A full-scale trial of the technique was launched, during which discharges from waste treatment were suspended. The trial was a success and the technology was implemented, allowing the UK to reduce the 99Tc discharge limit to 10 TBq/yr in April 2006. Actual discharges were below 5 TBq in 2007. By the end of 2007 all the stored technetium-bearing waste (medium-active concentrate) had been treated and associated discharges of 99Tc from this main source at Sellafield ended.

Towards the Radioactive Substances Strategy objectives

Nuclear and non-nuclear sectors contribute in different ways

The activity concentrations of naturally occurring radionuclides discharged from the offshore oil and gas industry are very low, both in produced water and in scale from pipes. However, the volumes of produced water are very large which results in substantial discharges of radionuclides. Annual discharges of total α-activity from the offshore oil and gas industry ranged from 6.4 TBq in 2005 to 7.4 TBq in 2007, while annual discharges of total β-activity (excluding tritium) were lower ranging from 4.3 TBq in 2005 to 4.9 TBq in 2007. These are best estimates calculated from the radioactivity of individual indicator radionuclides, rather than from measurements of total α-activity and total β-activity.

A comparison of the estimated radioactivity discharged in 2007 from the offshore oil and gas industry and that measured in discharges from the nuclear sector provides an indication of the relative magnitudes of the radioactivity discharged Figure 6.4. On the basis of these data, the offshore oil and gas industry is the dominant source of total α-activity, whereas the nuclear sector is the dominant source of total β-activity. For tritium, discharges from the nuclear sector are far higher than those from its use as a tracer in the Norwegian oil and gas industry.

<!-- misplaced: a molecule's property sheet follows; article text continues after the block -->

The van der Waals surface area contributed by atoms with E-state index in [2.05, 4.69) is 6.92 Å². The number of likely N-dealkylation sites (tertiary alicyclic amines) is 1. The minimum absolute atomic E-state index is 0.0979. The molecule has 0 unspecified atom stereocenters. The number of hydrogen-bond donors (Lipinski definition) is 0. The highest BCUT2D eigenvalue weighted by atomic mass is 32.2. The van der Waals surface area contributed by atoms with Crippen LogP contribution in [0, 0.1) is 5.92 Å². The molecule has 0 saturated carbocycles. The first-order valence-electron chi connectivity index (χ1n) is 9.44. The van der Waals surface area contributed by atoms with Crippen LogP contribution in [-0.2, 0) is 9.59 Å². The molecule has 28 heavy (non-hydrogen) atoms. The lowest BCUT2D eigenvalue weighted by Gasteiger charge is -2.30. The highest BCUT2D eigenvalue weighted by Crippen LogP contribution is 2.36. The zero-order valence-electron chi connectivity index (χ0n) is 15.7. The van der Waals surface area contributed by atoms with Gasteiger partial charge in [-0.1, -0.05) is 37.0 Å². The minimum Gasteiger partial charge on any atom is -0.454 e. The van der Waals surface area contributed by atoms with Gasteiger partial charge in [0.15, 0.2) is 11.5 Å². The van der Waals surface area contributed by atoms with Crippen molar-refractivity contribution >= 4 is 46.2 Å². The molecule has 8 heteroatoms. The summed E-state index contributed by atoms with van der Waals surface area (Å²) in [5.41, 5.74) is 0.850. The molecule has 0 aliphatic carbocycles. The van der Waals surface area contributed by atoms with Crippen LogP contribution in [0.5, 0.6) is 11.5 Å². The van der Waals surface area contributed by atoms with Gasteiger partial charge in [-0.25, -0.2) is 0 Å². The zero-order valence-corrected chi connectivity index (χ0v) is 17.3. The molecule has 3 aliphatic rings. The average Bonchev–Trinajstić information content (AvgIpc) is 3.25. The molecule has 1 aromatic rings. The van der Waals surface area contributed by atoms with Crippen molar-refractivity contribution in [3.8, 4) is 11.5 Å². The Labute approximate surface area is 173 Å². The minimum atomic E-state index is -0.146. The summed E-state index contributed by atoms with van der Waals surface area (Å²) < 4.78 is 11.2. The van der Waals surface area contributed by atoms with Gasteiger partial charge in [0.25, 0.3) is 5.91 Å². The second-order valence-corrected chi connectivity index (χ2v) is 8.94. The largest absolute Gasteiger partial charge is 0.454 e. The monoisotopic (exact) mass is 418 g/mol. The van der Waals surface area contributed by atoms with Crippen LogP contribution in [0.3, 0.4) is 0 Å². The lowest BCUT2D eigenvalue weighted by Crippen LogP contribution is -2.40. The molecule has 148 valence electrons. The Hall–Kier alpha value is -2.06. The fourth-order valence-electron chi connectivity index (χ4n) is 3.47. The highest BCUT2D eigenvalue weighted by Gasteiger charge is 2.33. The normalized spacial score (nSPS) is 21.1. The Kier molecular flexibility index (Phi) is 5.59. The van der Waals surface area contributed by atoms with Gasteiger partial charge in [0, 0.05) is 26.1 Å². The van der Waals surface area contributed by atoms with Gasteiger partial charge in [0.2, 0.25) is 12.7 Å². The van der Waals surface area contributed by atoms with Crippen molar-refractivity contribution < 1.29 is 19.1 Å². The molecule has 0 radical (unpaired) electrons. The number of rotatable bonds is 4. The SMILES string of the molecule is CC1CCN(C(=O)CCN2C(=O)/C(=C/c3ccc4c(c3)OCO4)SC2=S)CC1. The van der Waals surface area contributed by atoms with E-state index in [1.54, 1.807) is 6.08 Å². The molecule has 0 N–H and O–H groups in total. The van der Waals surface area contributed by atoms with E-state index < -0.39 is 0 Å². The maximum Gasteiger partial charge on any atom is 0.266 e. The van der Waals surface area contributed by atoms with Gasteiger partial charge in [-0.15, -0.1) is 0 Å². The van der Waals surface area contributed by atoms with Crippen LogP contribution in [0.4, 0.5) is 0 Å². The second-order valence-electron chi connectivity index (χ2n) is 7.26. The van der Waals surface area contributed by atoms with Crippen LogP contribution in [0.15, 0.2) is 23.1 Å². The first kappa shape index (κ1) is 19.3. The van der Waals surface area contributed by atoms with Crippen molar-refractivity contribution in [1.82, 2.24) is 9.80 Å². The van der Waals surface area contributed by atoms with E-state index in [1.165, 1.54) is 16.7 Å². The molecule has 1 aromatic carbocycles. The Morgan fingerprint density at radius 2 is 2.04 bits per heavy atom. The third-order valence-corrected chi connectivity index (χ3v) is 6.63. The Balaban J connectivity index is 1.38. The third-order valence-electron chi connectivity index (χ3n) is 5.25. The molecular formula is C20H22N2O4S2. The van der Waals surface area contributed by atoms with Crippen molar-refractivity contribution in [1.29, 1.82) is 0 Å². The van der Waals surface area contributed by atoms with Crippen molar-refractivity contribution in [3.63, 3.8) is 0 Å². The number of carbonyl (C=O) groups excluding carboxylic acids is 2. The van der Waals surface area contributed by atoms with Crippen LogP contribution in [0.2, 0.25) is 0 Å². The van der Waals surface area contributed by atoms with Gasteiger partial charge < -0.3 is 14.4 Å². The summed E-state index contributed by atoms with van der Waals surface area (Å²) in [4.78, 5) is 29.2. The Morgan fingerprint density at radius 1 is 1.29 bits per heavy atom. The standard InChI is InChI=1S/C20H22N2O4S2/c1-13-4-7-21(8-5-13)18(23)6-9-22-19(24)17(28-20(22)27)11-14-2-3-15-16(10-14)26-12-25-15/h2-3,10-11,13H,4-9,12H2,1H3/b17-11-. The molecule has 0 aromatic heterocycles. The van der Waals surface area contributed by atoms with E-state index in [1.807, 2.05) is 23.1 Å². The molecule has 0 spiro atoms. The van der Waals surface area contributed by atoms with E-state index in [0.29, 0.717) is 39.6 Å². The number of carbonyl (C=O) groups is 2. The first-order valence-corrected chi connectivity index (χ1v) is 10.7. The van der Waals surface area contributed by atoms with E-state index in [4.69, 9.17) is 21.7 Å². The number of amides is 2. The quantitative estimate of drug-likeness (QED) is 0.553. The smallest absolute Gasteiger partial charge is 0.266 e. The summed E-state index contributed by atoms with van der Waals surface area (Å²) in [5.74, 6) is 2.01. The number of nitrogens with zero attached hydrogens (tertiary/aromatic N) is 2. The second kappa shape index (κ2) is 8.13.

Radionuclides used in the medical sector (e.g. 131I and 99mTc) are either short-lived or estimated to make a very small contribution to marine radioactivity at the regional level. The total activity of 131I discharged by nine OSPAR countries in 2007 was estimated at 20 TBq. In 2007, the sum of the 99Tc discharged from the decay of the medical product 99mTc for the five OSPAR countries that reported data was only 1MBq. OSPAR will no longer require reporting data on 99Tc from medical uses.

Figure 6.4 Comparison of activity discharges from the offshore oil...